Thursday, December 29, 2011

John's Thoughts, 12/29/11

It has been 24 days since we learned Sarah had a brain tumor, 16 since it was removed and six since we left the hospital to return home. Sarah is doing well. Our mental and emotional processing continues.

On the morning of Tuesday, December 13, the day of Sarah's brain surgery, I was numb. I wasn't mad at anyone or anything - I was just trying to get by. I was trying to be brave. For Sarah. For myself. For our boys. For whoever needed it.

That was one of the hardest days of my life. Actually, the hardest. Other than the day we learned of the brain tumor, the day it was being dealt with is it.

Now I sit in our living room and talk with Sarah. We watch (partial) movies. We laugh. I tell her bits and pieces about the things she missed, and we both are continually amazed at how people love us.

"It is in the shelter of each other that the people live."

This is an old Irish proverb brought to my attention by the ridiculously-talented, extremely smart and abundantly compassionate band, Jars of Clay.

The response to our little situation continues to blow me away. A very difficult circumstance has been turned into a beautiful thing because of you. If you're reading this, you have some level of care for what is going on in our world, therefore, I'm including you.

I am glad I do not have to imagine going through this alone, and I am simultaneously heartbroken for those that do.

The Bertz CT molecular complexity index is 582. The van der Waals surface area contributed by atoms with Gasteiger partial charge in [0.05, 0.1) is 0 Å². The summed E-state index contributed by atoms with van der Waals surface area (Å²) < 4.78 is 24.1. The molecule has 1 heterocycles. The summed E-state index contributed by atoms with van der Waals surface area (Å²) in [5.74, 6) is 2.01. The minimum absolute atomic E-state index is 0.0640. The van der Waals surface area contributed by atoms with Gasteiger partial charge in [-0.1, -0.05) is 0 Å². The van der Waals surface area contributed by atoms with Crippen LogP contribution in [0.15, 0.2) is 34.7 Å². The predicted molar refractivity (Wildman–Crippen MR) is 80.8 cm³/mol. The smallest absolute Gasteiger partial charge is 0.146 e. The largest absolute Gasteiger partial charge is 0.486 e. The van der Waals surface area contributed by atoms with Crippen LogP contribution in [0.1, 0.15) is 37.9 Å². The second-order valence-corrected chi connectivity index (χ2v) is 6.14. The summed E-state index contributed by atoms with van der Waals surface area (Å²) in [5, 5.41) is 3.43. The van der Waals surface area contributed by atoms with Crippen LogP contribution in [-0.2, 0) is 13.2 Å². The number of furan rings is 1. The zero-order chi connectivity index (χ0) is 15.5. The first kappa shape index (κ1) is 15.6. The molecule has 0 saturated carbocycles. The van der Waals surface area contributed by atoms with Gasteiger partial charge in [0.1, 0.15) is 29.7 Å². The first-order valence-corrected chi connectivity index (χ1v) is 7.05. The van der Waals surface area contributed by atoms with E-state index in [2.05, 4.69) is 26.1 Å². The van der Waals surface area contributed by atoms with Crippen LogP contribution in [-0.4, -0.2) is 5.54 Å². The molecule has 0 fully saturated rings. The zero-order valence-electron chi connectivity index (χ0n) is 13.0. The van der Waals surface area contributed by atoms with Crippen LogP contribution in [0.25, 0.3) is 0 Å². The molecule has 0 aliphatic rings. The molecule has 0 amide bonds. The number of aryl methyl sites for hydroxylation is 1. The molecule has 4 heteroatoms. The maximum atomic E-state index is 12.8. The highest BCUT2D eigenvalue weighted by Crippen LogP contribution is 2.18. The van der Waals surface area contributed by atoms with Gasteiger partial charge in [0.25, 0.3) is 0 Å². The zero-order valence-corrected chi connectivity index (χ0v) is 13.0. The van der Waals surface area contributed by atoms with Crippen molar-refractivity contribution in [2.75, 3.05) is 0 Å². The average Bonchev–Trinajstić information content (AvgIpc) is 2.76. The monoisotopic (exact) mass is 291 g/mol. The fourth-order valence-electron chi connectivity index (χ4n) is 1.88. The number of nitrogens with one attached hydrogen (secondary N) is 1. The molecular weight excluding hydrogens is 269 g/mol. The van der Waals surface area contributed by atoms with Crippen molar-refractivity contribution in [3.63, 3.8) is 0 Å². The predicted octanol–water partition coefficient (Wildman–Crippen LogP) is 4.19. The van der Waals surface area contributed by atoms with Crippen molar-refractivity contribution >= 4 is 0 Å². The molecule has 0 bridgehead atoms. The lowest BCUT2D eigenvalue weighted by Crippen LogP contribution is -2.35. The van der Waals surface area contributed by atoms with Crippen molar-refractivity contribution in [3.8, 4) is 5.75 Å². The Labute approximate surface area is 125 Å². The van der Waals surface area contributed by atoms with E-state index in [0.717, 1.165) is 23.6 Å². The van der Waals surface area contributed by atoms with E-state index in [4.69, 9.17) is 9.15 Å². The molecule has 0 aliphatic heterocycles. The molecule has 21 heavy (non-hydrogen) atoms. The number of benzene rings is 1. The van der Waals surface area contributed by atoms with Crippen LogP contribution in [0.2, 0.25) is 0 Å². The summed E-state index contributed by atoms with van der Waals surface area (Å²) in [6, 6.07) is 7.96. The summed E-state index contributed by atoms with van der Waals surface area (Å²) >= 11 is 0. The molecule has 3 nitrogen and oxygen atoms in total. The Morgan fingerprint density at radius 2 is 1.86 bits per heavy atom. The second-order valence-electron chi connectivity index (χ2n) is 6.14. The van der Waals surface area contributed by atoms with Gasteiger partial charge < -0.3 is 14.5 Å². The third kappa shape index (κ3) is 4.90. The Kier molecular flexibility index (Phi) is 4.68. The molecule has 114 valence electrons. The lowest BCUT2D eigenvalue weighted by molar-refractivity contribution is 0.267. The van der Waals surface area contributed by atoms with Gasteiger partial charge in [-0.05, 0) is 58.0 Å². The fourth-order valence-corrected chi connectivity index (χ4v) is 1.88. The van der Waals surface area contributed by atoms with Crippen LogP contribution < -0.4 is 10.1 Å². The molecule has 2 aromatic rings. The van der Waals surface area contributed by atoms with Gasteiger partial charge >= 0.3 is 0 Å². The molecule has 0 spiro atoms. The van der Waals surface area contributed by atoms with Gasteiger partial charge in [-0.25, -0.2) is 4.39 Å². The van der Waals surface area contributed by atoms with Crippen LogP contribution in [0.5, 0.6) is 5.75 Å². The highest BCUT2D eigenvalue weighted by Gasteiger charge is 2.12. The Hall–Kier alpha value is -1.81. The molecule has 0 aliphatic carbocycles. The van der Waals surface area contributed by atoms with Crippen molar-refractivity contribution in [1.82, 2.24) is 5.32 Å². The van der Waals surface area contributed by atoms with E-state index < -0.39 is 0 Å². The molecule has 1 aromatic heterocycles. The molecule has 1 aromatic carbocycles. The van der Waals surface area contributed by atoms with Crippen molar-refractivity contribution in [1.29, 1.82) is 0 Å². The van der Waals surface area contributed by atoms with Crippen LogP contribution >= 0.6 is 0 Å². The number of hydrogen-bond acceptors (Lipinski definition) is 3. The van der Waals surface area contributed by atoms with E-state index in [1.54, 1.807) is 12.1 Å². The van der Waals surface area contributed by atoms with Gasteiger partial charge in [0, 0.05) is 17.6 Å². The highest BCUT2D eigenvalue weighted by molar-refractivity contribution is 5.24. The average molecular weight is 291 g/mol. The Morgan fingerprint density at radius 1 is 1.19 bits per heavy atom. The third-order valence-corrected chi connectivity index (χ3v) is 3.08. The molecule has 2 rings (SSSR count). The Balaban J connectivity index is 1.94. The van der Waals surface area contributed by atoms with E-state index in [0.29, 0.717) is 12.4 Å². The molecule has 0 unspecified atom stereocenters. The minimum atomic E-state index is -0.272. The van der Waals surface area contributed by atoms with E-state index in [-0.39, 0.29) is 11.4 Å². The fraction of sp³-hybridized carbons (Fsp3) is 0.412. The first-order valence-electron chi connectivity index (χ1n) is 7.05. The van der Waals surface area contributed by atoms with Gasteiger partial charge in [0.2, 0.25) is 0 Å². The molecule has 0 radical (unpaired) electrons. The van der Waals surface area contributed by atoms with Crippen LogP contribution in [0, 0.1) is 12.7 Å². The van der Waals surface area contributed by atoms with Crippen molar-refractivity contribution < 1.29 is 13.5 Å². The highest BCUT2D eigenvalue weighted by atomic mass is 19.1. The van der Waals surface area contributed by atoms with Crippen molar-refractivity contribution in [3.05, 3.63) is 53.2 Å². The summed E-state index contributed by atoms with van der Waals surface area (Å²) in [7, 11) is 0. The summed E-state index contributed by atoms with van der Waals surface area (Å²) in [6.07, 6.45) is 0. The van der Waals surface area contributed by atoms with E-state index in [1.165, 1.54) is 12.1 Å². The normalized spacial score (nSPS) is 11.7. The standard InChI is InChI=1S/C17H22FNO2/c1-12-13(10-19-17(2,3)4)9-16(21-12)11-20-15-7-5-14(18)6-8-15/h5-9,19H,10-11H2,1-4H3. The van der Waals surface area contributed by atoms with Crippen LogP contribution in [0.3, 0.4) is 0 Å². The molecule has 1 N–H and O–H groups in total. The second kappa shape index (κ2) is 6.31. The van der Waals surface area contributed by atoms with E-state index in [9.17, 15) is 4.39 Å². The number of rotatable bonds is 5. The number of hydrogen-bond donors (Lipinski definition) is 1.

Please do all you can to love those closest to you more.

For whatever reason, our family has added the removal of a brain tumor to our resume. Though I do not appreciate its happening, I accept it, and will live with the following lyrics in mind, from Jars of Clay's song, "Run In The Night."

For I am such a man

Seized by the power of a great affection

No matter where I am

Peace spreads below me in every direction

When evil sets the war upon me

I won't stumble, I won't fall

Though they do their worst

Your love has found me first

For by you, I can run in the night

Monday, December 26, 2011

Hope for Sarah

During this unusual time in our lives, some friends have set up a donation page to help us get through. Thanks to all of you for your continued support. You can visit the page here.

Sunday, December 25, 2011

Merry Christmas!

Merry Christmas. You all are wonderful people. We are enjoying our Festivus Miracle and attempting to relax...



Thursday, December 22, 2011

John's Thoughts, 12/22/11

Never in a million years did I think this would be us. Not at 29/30 years old. We've been through some interesting things, but surely it wouldn't get to brain tumor-type intensity. But everything has changed in the past two weeks. Everything. That's not to say life won't be "normal" again after a while, and/or that Sarah won't be fully functioning in the near future, but there is no way you walk away from a tumor in the middle of your brain, a successful removal surgery, an emergency surgery two days later and a shunt surgery the following week - and life not be entirely different.